Author Disclosure Statement
None of the authors of this manuscript have any commercial associations that might create a conflict of interest and have no competing financial interests.

  1. Calixto JB (2000) Efficacy, safety, quality control, marketing and regulatory guidelines for herbal medicines (phytotherapeutic agents). Braz J Med Biol Res 33: 179-189.
  2. Fu PP, Chiang HM, Xia Q, Chen T, Chen BH, et al. (2009) Quality assurance and safety of herbal dietary supplements. J Environ Sci Health C Environ Carcinog Ecotoxicol Rev 27: 91-119.
  3. Falk CL, van Voorthuizen H, Wall MM, Kleitz KM, Guldan SJ, et al. (1999) Costs and returns of growing selected medicinal herbs in New Mexico indicate positive return to land and risk likely. HortTechnology 9: 681-686.
  4. Brevoort P (1998) The booming US botanical market: a new overview, Herbal Gram. The Journal of the American Botanical Council 44: 33- 48.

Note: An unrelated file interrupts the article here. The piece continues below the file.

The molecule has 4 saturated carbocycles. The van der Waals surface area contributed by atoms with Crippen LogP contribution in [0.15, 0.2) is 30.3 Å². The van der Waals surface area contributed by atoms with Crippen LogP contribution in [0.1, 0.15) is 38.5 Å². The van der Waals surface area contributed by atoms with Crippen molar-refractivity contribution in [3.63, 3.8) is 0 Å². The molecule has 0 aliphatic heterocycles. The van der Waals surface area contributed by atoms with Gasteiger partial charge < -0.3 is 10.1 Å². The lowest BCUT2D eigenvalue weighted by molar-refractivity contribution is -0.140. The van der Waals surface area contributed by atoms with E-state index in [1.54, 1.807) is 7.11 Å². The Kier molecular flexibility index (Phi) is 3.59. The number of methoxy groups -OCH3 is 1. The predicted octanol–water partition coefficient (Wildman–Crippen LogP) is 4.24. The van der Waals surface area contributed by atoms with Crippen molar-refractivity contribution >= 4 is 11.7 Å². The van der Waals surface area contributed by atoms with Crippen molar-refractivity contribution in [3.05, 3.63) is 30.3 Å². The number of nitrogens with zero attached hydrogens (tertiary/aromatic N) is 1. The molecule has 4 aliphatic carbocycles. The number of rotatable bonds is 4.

5. Bone K (2003) A clinical guide to blending liquid herbs: Herbal Formulations for the Individual Patient. Churchill Livingstone, Edinburgh, UK.
  6. Denzler KL, Waters R, Jacobs BL, Rochon Y, Langland JO (2010) Regulation of inflammatory gene expression in PBMCs by immunostimulatory botanicals. PLoS One 5: 12561.
  7. Block KI, Mead MN (2003) Immune system effects of echinacea, ginseng, and astragalus: a review. Integr Cancer Ther 2: 247-267.
  8. Tan BK, Vanitha J (2004) Immunomodulatory and antimicrobial effects of some traditional chinese medicinal herbs: a review. Curr Med Chem 11: 1423-1430.
  9. Hearst C, McCollum G, Nelson D, Ballard LM, Millar BC, et al. (2010) Antibacterial activity of elder (SambucuS nigra L) flower or berry against hospital pathogens. J Med Plant Res 4: 1805-1809.
  10. Halt M (1998) Moulds and mycotoxins in herb tea and medicinal plants. Eur J Epidemiol 14: 269-274.